China lures countries into the BRI by promising major profits for them. However, in reality, Central Asian countries joining the BRI risk falling into multi-billion-dollar debt slavery, analysts warn.

"Liabilities for host countries -- loss of control, opacity, debt, dual-use potential, and corruption -- are often strategic assets for Beijing," said the Washington-based Centre for a New American Security (CNAS) in a study published in April 2019.


China's social policies have also drawn the ire of Kazakh citizens as ethnic Kazakhs flee to Kazakhstan in search of asylum.

Thousands of members of ethnic minorities, including Kazakhs, are being held in Chinese political re-education camps.

At the United Nations in Geneva on March 13, the United States organised a joint event to raise awareness of "ongoing and egregious human rights abuses in Xinjiang, where more than one million Uighurs, ethnic Kazakhs, Kyrgyz and members of other Muslim minority groups have been detained since April 2017", according to a US State Department statement.

Late last year, Kazakhstan rejected Chinese demands to deport an ethnic Kazakh woman from China, Kaisha Akan, who had fled to Kazakhstan.

On December 23, a court in Jarkent, Almaty Province, instead handed Kaisha Akan a six-month suspended jail sentence after finding her guilty of "illegally crossing the border", reported the Kazakh service of Radio Free Europe/Radio Liberty.

Last June, a Chinese-born ethnic Kazakh woman named Sayragul Sauytbay fled from Kazakhstan to Sweden, where she obtained refugee status.

Sauytbay, 42, is a Chinese citizen who in April 2018 crossed into Kazakhstan with forged documents and was detained by the Kazakh authorities.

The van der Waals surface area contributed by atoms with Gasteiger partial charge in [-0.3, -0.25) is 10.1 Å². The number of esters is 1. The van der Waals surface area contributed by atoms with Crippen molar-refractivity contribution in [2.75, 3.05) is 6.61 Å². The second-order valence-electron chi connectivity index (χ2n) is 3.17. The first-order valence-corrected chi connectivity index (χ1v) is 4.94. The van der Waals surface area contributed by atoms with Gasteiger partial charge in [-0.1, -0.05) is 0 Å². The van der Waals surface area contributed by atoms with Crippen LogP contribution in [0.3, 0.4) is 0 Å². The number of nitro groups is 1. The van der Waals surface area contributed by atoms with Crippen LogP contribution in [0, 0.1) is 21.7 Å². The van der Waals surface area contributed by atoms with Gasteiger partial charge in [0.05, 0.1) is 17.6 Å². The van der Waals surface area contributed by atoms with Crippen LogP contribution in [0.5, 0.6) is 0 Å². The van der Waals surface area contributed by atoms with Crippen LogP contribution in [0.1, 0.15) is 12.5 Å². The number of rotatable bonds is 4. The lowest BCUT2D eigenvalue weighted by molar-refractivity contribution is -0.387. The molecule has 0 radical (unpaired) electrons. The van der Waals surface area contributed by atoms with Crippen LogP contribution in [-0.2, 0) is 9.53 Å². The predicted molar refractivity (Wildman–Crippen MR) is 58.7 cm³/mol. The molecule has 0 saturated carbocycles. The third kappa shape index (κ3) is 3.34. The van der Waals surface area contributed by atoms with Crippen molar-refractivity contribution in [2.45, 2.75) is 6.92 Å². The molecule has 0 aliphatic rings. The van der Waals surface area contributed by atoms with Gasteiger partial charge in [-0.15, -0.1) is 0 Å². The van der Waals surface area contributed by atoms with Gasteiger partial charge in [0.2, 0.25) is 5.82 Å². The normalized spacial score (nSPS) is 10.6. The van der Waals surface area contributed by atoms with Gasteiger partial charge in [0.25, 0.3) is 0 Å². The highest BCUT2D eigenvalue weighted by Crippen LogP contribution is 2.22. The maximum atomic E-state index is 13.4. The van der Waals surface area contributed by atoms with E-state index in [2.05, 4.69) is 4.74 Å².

In the summer of 2018, she disclosed shocking details in a court in Jarkent about a political re-education camp for Muslim minorities in the Xinjiang region of China, where she worked for several months.

The camp, which the Chinese officially called a job training centre and which taught Chinese ideology, was "nothing short of a prison" and held more than 2,500 ethnic Kazakhs, she said.

The court gave Sauytbay a suspended sentence and released her from custody, ordering that she not be subject to deportation to China. She eventually moved to Sweden.

Chinese surveillance

Meanwhile, the proliferation of Chinese-made surveillance cameras in Kazakhstan is also raising concerns that China could access them.

In the last few years, Kazakhstan has been implementing its "Smart City" project, in which authorities install surveillance cameras on city streets to ensure public order and enforce traffic regulations.

The Kazakh authorities are trying to fight crime and cut down on traffic accident fatalities, which continue to rise despite authorities' best efforts.

Last fall, workers installed 400 Chinese-made Sergek video surveillance systems in Almaty.

They began recording traffic violations on January 1, reported, citing the city's police department. Almaty authorities plan to install 307 more Sergek cameras this year.

Kazakhs are worried because Dahua and Hikivision manufacture the surveillance cameras in Kazakhstan. The United States slammed both Chinese firms with sanctions for facilitating the violation of Chinese Muslims' human rights.

China, with its powerful technological capabilities, can gain access to information about people's movements in Kazakhstan, warned Yegor Melnikov, a Nur-Sultan IT analyst.

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That is just nonsense!


The New Year's sweep of non-Russians in the Moscow downtown is going on in the Red Square


One day, the people will lose their patience. There could be something inevitable after that we wish would never happen. Therefore, it is necessary to understand and agree to the people's demands.


Don't these higher-ups see and hear it? They will chew us up soon!


There are no anti-Chinese sentiments in Kazakhstan; don't you sow ethnic discord.